The late 1990s in Eastern Nigeria brought with it a fresh wave of subtle relief from incessant attacks on traders by hoodlums and armed robbers. (Journal of Democracy and Development 2002, 4). The ‘Bakassi boys,’ as they were popularly called, was formed by a group of traders in the Nigerian city of Aba, which as at then was the booming trade center in the eastern region of Nigeria. Out of a necessity to give themselves a stronger and more reliable security system, young able-bodied volunteers were recruited from various wings of the commercial markets in the city.
This particular group recorded tremendous success in reducing the high crime rate in Aba and by popular demand, their activities widely spread to many other cities in the Eastern states of Nigeria. However, their wide acclaimed achievements, which seemed to have indirectly mocked the capacities of the Nigerian Police Force, were in no doubt linked to a very popular mystical backing, otherwise known as “odeshi” (Traditional Bulletproof).
The ‘Bakassi Boys’ had a ‘modus operandi’ which largely consisted of fishing out robbers and evil perpetrators using magic powers and charms. Confrontations with the men of the underworld were not a bother to the group as the traditional bulletproof made them impenetrable, regardless of the weapon used.
For some reason, no one could figure out where they had acquired this rare power from; nonetheless, it made them a ‘no-match’ to armed robbers and crime perpetrators in the community.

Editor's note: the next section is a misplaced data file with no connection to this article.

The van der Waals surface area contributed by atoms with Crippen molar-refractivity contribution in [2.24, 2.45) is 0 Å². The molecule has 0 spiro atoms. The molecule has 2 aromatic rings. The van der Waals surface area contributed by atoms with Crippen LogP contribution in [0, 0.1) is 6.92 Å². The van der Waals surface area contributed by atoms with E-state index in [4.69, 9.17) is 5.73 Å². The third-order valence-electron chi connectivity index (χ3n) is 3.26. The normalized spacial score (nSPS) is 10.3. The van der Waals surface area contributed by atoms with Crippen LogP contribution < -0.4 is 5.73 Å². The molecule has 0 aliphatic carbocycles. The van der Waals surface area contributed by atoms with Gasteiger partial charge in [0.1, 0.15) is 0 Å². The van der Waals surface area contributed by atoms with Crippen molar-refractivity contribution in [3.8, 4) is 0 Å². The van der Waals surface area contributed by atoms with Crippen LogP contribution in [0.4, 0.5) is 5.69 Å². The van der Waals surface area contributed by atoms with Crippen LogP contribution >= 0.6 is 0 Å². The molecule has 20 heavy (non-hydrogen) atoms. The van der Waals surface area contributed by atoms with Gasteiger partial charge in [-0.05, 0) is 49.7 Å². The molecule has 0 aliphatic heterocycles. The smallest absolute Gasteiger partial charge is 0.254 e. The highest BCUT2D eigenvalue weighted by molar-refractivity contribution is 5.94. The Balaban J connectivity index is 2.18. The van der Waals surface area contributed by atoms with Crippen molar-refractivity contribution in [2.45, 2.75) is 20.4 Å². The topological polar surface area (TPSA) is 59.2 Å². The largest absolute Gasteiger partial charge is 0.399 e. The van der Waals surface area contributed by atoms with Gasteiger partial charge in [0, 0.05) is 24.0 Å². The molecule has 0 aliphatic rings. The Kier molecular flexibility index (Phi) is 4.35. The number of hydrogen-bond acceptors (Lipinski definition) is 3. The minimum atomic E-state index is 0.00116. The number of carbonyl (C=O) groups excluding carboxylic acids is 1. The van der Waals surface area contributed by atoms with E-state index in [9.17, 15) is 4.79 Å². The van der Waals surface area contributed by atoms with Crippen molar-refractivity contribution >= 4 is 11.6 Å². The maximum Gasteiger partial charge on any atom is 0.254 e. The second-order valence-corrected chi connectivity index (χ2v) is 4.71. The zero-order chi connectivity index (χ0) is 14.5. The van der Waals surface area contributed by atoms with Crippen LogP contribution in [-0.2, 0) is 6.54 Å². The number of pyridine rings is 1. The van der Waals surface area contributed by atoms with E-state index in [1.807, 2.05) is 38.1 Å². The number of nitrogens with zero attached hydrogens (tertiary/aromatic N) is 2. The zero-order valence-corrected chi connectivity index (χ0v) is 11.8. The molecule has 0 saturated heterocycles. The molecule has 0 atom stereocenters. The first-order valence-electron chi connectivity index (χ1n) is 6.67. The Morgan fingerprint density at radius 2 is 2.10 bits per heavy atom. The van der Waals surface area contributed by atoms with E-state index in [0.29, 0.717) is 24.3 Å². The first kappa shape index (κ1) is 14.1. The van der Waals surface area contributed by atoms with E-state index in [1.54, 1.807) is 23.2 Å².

These powers, thankfully, were wielded responsibly by the group in their various communities of operation until the latter months of 2002 when the sole purpose of the group got hijacked by politicians who bought them over and used them to launch attacks on their political rivals. The group started unjust massacres across the states, and eventually, by the orders of the federal government, ceased activities sometime in 2005.
This case study gradually brings us to the scope of our focus: Traditional Bulletproof as Mainstream Technology. Mainstream technology is defined as technology that everyone has access to, usually not restricted or intended for a particular set of persons. It can be found mostly on technological devices as common as the mobile phone (Journal of technology and Persons with Disabilities, 2015).
The digital world has been able to incorporate a lot of complex technologies into mainstream technologies, with the major aim of making life easier for the general public. The millennial age has seen the surge in stellar technologies in these times, such as car trackers, location detectors, accelerometers, and so many others.